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Iran Discovers Country’s Second Biggest Oil Reservoir

By Orkhan Jalilov November 12, 2019


The field, in the southwestern province of Khuzestan and about 2,400 sq km (926 sq miles) in area, contains 53 billion barrels of crude. /

Iran’s Oil Minister Bijan Zanganeh has said the oil reservoir recently discovered in the southwestern province of Khuzestan is the second largest in Iran.

“With an estimated 53 billion barrels of crude oil, Namavaran is the second largest oilfield discovered in Iran after the Asmari layer in Gachsaran that holds 54 billion barrels of crude oil,” the Iranian news agency SHANA quoted Zanganeh as saying on November 11.

Meanwhile, the Associated Press news agency describes a field in Ahvaz as the biggest in Iran which contains 65 billion barrels.

The field straddles from Bostan to Omidiyeh counties in oil-rich province Khuzestan, covering 2,400 square kilometers.

With an estimated 157 billion barrels of proved crude oil reserves, Iran ranked fourth in the world in terms of oil reserves and the second in terms of gas reserves, behind Russia.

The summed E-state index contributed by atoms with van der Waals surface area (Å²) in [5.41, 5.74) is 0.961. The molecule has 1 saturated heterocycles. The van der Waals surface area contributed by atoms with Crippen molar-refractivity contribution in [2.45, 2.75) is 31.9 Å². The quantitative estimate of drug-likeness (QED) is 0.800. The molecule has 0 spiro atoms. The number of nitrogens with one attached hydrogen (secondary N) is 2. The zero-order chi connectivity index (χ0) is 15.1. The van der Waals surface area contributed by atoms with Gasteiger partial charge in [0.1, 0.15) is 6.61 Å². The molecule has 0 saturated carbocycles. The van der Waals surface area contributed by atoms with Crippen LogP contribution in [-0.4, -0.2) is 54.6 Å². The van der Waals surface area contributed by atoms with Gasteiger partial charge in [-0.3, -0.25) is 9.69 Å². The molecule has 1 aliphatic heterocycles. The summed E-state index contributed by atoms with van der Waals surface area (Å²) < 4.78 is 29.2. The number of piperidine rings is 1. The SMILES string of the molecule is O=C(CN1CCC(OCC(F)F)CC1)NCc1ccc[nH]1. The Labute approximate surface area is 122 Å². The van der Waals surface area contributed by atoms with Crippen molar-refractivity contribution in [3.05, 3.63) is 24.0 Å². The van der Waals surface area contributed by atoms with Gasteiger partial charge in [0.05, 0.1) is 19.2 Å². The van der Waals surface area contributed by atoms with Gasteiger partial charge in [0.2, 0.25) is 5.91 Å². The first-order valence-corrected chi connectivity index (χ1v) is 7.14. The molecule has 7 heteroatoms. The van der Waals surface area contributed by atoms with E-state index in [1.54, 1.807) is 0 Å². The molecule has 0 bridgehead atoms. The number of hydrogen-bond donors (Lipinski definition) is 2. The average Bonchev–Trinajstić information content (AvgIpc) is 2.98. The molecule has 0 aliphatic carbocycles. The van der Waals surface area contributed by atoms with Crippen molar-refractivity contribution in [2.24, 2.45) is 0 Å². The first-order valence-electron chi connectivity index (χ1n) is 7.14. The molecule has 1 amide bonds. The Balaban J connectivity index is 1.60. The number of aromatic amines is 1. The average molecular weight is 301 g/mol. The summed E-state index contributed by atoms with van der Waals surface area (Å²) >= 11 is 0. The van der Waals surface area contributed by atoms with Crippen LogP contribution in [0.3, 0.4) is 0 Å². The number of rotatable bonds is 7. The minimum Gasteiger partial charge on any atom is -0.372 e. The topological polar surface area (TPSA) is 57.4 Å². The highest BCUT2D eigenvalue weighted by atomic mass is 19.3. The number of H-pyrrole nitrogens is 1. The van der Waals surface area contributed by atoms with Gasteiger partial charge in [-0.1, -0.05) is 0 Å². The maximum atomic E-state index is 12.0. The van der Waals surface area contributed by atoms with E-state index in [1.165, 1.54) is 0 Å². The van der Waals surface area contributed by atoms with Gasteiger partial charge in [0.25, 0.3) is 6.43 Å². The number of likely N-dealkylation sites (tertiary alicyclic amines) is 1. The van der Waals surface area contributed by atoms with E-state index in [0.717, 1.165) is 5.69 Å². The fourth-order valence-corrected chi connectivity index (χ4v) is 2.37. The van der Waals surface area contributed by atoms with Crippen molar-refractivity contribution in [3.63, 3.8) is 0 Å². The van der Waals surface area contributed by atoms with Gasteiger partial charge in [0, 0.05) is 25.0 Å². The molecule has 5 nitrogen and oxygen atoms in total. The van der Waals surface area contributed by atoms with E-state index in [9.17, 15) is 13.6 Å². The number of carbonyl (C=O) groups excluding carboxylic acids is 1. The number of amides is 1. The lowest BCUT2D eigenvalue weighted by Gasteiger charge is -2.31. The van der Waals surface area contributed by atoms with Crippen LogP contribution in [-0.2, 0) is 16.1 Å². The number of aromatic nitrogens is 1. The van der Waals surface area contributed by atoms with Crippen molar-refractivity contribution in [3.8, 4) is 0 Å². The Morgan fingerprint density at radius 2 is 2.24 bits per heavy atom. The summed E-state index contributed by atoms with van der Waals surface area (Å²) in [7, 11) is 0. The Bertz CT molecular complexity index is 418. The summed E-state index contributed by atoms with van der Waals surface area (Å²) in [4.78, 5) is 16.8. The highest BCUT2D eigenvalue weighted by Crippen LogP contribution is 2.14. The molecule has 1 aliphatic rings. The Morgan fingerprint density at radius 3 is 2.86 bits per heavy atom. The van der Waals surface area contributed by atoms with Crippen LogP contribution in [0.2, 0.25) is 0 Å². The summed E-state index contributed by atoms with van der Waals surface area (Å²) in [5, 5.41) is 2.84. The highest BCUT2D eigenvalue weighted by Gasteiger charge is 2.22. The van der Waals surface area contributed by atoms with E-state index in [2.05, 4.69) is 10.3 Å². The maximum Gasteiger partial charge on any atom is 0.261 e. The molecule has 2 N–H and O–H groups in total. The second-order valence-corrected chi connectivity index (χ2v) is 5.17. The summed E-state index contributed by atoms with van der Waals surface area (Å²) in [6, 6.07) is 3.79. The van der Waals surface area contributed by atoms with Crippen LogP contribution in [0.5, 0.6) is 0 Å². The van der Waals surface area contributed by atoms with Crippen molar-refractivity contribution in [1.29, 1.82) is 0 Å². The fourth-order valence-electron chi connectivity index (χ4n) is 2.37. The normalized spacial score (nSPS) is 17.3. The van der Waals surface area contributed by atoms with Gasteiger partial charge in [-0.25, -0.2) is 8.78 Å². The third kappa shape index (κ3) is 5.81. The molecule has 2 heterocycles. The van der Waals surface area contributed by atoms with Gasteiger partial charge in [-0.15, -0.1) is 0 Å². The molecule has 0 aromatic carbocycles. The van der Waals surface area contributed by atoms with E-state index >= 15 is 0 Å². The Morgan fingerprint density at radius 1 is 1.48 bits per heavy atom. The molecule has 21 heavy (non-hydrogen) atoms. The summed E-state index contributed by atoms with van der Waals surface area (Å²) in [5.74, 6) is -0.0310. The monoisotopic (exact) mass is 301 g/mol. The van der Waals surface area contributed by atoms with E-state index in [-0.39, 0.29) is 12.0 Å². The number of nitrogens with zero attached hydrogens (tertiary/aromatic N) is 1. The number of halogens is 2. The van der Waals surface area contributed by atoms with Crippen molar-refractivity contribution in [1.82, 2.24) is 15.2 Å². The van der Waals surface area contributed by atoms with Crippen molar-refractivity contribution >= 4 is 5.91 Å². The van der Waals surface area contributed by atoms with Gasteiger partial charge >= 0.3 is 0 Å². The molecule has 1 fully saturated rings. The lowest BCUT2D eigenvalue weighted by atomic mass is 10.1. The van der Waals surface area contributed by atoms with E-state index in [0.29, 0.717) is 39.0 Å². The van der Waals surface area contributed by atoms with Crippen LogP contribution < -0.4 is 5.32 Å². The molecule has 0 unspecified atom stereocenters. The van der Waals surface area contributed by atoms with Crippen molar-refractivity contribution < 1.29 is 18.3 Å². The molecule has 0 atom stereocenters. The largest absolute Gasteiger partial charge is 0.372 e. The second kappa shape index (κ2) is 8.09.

In January, the country struck oil in Abadan, containing reserves of “very light and sweet”. The discovery on Minoo Island was the first-ever oil find in the general area of Abadan which is home to Iran’s largest and oldest oil processing facility, Iran’s Fars news agency reported.

In August, the National Iranian Oil Company Exploration Directorate (NIOCEXP) announced that according to exploration studies and seismological surveys conducted in the exploratory area of North Dezful, near the fields of Mansouri, Cheshmeh Khosh and Maroun, in the regions of Western and Eastern Sousangerd, reports are indicating the discovery of an oil reservoir.

“China, India and Turkey which account for 66 percent of Iranian crude oil exports have never stopped even for one minute buying Iranian crude and in increasing volumes. The European Union (EU) which used to account for 20 percent of Iranian oil exports before the sanctions is still buying Iranian crude albeit at a reduced level. Even Russia is buying Iranian oil by using oil-for-goods barter trade,” Mamdouh Salameh, a leading London-based oil economist said, according to Sputnik.

In 2012, oil exports contributed to about 80 percent of Iranian state revenue, and oil export revenues enabled Iran to amass well over $135 billion in foreign exchange reserves as of December 2016.

Iran’s crude oil exports were reduced by more than 80 percent following the United States re-imposed sanctions on the country last November after US President Donald Trump pulled out of the 2015 Iran nuclear deal with world powers. 

As most of the country’s exports are oil and gas, Iran has gone beyond the deal’s stockpile and enrichment limits, as well as started using advanced centrifuges barred by the deal.